Louise, Letter 0029. To Monsieur l’Abbé de Vaux

Francisco Javier Fernández ChentoWritings of Louise de MarillacLeave a Comment

CREDITS
Author: Louise de Marillac · Translator: Louise Sullivan, D.C. · Year of first publication: 1991 · Source: Spiritual Writings of Louise de Marillac. Correspondence and Thoughts. Translated from the original French edition Sainte Louise de Marillac: Ecrits Spirituels.
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(at Angers)

July 9, 1640

Monsieur,

The short distance between La Chapelle and Paris has permitted me to receive the two letters you were so kind as to write to me since your little trip. I humbly thank you for them. I am taking the liberty, Monsieur, of speaking to you about the good intentions of this holy religious. If he had reflected that the best way to teach is to do, he would have told the sister who came to him for advice that God acts in diverse ways in the guidance of souls. But the sisters are in a pitiful mental state from running after different opinions. What does not appear to be sin, can it not be endured by the humble soul who does not fail to make use of it to grow in self-abasement? Would to God that I would do what I say; I would be better if I did. I am not as yet terminally ill, Monsieur. That will come in God’s good time. In the meantime these good gentlemen are carrying out their plan for these poor souls who are in danger of being lost.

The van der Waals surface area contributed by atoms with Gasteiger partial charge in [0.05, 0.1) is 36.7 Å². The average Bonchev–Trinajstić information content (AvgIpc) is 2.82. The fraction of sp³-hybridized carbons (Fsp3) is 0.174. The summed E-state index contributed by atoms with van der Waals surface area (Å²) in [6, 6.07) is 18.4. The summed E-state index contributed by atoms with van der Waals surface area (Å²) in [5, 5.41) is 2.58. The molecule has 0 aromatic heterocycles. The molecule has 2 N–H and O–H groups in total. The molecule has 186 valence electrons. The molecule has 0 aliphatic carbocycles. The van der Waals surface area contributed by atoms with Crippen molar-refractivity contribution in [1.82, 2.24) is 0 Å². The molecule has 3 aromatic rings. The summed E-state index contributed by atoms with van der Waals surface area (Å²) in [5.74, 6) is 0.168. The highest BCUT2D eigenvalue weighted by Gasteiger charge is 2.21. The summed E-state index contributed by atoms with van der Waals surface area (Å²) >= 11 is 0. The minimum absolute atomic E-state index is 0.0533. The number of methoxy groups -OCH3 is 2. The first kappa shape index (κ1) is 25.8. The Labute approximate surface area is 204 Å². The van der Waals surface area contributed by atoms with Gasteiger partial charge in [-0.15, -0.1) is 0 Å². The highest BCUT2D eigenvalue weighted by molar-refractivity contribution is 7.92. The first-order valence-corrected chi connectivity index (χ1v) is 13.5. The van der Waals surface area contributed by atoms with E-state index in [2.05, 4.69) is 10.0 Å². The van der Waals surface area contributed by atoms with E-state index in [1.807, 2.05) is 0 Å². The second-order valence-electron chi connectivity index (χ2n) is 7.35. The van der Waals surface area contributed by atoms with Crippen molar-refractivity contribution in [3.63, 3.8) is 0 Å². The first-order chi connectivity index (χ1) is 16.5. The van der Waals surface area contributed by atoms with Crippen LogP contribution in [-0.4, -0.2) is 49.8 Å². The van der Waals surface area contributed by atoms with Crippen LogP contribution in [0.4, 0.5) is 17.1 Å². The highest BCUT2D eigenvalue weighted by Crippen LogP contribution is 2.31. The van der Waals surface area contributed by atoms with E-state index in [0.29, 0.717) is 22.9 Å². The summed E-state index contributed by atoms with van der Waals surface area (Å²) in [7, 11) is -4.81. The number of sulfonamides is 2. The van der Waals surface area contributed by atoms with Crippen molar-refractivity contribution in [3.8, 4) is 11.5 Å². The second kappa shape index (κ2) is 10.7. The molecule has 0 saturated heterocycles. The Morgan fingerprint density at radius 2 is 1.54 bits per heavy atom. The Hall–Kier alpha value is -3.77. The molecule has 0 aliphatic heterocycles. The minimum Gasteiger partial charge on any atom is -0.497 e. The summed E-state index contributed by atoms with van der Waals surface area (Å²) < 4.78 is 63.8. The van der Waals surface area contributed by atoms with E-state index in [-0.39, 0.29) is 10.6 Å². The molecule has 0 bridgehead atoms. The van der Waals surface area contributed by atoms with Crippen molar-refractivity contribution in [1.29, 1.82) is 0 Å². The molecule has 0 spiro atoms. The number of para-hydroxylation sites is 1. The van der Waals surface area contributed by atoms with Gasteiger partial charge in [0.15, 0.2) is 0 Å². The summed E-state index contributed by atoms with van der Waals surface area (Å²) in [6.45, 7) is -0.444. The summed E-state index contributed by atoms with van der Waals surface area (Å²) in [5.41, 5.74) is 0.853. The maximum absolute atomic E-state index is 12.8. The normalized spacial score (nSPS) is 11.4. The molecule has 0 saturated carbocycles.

I assure you, Monsieur, I am greatly consoled and in no way will I be displeased if these good girls who had wanted to join us serve in this work, if such be the will of God. My desire to have with us only those who are truly called to this life, without any material consideration, leads me to have no strong feelings in this matter. That, Monsieur, is why I am extremely pleased with the way in which you have handled those who have approached you.

I am a bit concerned about our sisters because I have not had a letter from them for a long time. They must still not be feeling well. I believe that if Sister Elisabeth1 and the other sisters got used to water and drank a good quantity of it they would be much better. However, we tend to denigrate what we have. In my opinion, Sister Elisabeth will not have a fever again for a good while. I do not think, Monsieur, that there is any danger in letting her resume her activities provided she does not overdo it and takes time, at least twice a day, to go for a walk or work in the garden.

What will you say of the great liberty I take of speaking about everything? It seems to me that this is what your Charity told me to do? That is why I have become in a particular way, Monsieur, your most grateful servant and very humble daughter.

  1. Elisabeth Martin, see Letter 22.

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